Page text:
No dickheads allowed.
Rhys Newman and Luke Johnson
Well, OK, that’s clear and to the point.
My slightly less vivid advice to proposal managers selecting team members has always been to choose team players above experts. Of course, in an ideal world, those two would coincide – and it’s amazing how often they do. It’s amazing how many people know what they’re doing and work well with others.
But those who don’t or won’t work nicely with others suck time and energy from an activity that has none to spare:
- Stubbornly implementing their pet preferences in the solution, regardless of client priorities
- Sticking their nose into areas that aren’t their concern
- Violating rules for version control of documents. Repeatedly. Even after stern warnings. Not that I’ve ever seen this . . .
- Refusing to accept style standards that the rest of the team is using
- Missing deadlines, missing deadlines, missing deadlines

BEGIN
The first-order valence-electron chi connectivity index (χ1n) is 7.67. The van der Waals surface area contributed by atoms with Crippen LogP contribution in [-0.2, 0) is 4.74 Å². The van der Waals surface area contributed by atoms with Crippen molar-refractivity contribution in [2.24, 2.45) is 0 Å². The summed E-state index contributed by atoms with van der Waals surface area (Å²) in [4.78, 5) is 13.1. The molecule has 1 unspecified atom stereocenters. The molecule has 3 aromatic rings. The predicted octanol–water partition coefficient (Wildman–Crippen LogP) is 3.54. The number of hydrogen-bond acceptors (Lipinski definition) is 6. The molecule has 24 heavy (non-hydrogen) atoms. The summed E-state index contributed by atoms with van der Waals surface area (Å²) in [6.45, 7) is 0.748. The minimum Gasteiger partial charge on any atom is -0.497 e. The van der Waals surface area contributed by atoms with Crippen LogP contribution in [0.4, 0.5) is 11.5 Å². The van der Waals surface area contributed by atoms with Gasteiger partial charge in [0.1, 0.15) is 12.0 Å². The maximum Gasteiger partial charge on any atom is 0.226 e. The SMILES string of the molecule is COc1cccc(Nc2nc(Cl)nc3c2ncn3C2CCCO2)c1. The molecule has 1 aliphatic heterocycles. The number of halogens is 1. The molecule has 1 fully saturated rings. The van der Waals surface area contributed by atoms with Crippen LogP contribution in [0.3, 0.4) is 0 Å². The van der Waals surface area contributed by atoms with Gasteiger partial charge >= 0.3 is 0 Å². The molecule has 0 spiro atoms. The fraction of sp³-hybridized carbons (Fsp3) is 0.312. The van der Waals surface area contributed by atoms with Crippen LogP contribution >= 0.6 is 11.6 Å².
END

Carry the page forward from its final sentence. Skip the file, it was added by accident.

So the final word of advice in this series? Eliminate dickheads from your proposal team. You’ll never be sorry you did.
Proposals are schedule-driven projects that require a strict project management discipline. Right? Partly right. In proposal terminology, I’d call that answer incomplete. Proposals are projects, for sure, but they’re also the output of teamwork. I’ve recently been learning how much the design business has in common with proposals.
This post is one of a series on proposal teamwork, inspired by a fabulous article on Medium on design teams:
“No Dickheads! A Guide to Building Happy, Healthy, and Creative Teams.”